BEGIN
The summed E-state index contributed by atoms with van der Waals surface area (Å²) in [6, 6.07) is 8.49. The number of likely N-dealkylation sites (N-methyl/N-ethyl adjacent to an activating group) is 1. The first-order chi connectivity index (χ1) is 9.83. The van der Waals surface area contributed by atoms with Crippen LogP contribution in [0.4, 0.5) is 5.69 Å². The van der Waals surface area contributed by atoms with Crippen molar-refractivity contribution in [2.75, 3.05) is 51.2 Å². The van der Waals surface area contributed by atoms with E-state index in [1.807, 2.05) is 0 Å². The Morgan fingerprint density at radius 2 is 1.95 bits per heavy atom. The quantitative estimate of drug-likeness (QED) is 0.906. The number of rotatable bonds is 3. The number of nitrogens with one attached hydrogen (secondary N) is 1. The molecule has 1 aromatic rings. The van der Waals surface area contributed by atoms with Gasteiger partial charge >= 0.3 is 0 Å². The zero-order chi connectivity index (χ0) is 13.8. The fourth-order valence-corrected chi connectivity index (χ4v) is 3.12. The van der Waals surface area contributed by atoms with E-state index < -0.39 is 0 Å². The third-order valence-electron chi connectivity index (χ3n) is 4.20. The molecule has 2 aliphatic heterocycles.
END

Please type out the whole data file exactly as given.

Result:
The summed E-state index contributed by atoms with van der Waals surface area (Å²) in [6, 6.07) is 8.49. The number of likely N-dealkylation sites (N-methyl/N-ethyl adjacent to an activating group) is 1. The first-order chi connectivity index (χ1) is 9.83. The van der Waals surface area contributed by atoms with Crippen LogP contribution in [0.4, 0.5) is 5.69 Å². The van der Waals surface area contributed by atoms with Crippen molar-refractivity contribution in [2.75, 3.05) is 51.2 Å². The van der Waals surface area contributed by atoms with E-state index in [1.807, 2.05) is 0 Å². The Morgan fingerprint density at radius 2 is 1.95 bits per heavy atom. The quantitative estimate of drug-likeness (QED) is 0.906. The number of rotatable bonds is 3. The number of nitrogens with one attached hydrogen (secondary N) is 1. The molecule has 1 aromatic rings. The van der Waals surface area contributed by atoms with Gasteiger partial charge >= 0.3 is 0 Å². The zero-order chi connectivity index (χ0) is 13.8. The fourth-order valence-corrected chi connectivity index (χ4v) is 3.12. The van der Waals surface area contributed by atoms with E-state index < -0.39 is 0 Å². The third-order valence-electron chi connectivity index (χ3n) is 4.20. The molecule has 2 aliphatic heterocycles.